Those of us who knew Steve Schneider thought he was invincible. He had beaten back a rare form of cancer, and wrote a book about it, The Patient from Hell.
When I got the news of his passing this morning due to a heart attack, I was shocked, and deeply saddened.
Steve was one of the world's foremost experts on climate science, and a key member of the IPCC. More than that, Steve knew how to communicate, and he was not afraid to do it. Steve felt compelled to demystify climate science and engage the public to understand the profound challenges and opportunities facing us.
As he studied the science of climate and global warming, Steve knew we had to act, and unlike many of his colleagues, he jumped into the public debate and worked exhaustively to convince the media to give true objective coverage of the climate crisis.
While a scientist, Steve belied any detached professorial stereotypes -- he had a huge heart. Before getting into the latest on climate science, Steve was the kind of person who would ask you how your family was doing. Not just the in passing kind of way, but really wanted to know how you were doing.
I met Steve in the '90s. He gave so much of his time advising politicians, nonprofits, and media on the science and the range of needed actions to reduce greenhouse gas emissions. I was proud to come to count Steve as both a mentor and friend.
Where Steve -- along with his wife Terry Root, an expert biologist and professor at Stanford -- and I really bonded, however, was in 2002, when he helped us release a report on climate change and call on President Bush to attend the World Summit on Sustainable Development. We were joined by Leonardo DiCaprio, and Steve helped me brief Leo before the press conference. Steve spoke that night at a party we hosted, sharing the latest science on global warming amidst the hustle and bustle of the room.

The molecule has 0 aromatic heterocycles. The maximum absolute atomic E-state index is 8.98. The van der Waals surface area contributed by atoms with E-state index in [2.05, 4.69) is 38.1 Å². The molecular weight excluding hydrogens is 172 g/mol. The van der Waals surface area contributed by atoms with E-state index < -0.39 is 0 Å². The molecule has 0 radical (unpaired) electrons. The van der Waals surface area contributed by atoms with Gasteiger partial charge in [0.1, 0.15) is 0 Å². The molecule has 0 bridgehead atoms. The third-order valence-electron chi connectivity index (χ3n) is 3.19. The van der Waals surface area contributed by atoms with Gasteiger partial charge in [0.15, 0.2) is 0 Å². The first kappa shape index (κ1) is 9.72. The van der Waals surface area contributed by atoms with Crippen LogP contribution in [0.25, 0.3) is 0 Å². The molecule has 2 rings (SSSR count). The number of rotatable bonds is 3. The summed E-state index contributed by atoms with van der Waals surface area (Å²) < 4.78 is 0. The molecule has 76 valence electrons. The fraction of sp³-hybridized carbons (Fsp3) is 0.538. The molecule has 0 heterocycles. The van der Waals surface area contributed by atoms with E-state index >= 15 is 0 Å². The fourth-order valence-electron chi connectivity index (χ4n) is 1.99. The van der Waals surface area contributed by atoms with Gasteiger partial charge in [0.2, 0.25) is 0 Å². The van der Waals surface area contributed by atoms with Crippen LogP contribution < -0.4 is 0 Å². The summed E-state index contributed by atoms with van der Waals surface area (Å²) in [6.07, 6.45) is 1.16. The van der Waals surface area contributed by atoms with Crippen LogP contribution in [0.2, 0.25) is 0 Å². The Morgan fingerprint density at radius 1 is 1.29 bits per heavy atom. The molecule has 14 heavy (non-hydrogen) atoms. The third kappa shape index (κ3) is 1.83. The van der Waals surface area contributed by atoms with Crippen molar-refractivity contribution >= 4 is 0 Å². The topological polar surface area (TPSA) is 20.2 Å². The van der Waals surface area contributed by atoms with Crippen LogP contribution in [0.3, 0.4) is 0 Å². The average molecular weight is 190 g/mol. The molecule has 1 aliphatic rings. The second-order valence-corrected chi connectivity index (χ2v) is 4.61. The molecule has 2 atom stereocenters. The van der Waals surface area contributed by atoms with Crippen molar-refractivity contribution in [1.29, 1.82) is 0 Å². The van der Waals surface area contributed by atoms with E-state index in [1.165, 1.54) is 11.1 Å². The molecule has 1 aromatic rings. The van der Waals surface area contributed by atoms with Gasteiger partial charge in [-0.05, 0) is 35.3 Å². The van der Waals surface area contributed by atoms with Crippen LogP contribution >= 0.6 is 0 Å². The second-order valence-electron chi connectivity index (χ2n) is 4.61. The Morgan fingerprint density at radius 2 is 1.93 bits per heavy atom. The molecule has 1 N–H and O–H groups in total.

Soon thereafter, we invited Steve to join Global Green's board, to help provide his expertise to guide our work. It was a joy working with Steve -- he always held his optimism in the face of political inaction or a lack of understanding of the problem.
The last time I saw Steve was in Copenhagen last December at the climate talks. I invited Steve to an event we were putting on, and the first response was, "can my students come?" I think he and Terry brought 20 Stanford students to Copenhagen for several weeks, and Steve made sure they were front and center in both witnessing and participating in the UN climate proceedings. At the end of the night after the party, we enjoyed a good glass of red wine, he asked about my son, and -- while lamenting the lack of progress in Copenhagen -- we raised our glasses to toast friendship, and to the work ahead to combat global warming.
Steve wasn't just a great thinker and communicator -- he was one of the few people I knew who could impart his scientific expertise while helping to mentor people to think differently about how to solve problems. This inspiring legacy will be carried on by so many individuals, organizations and leaders that were touched, inspired and empowered by him.
Steve's family is suffering a great loss. However, humanity also suffered a great loss today -- the loss of a champion for the truth and future generations. Steve was a true giant, and a great human being.
Steve, we will all miss you deeply.
As scientists we are ethically bound to the scientific method, in effect promising to tell the truth, the whole truth, and nothing but -- which means that we must include all doubts, the caveats, the ifs, ands and buts. On the other hand, we are not just scientists but human beings as well. And like most people we'd like to see the world a better place, which in this context translates into our working to reduce the risk of potentially disastrous climate change.
- Steve Schneider
I hope that citizens will take responsibility for increasing their scientific, political, and environmental literacy and recognize the importance of the positive effect that an informed public will have on the policy process.
- Steve Schneider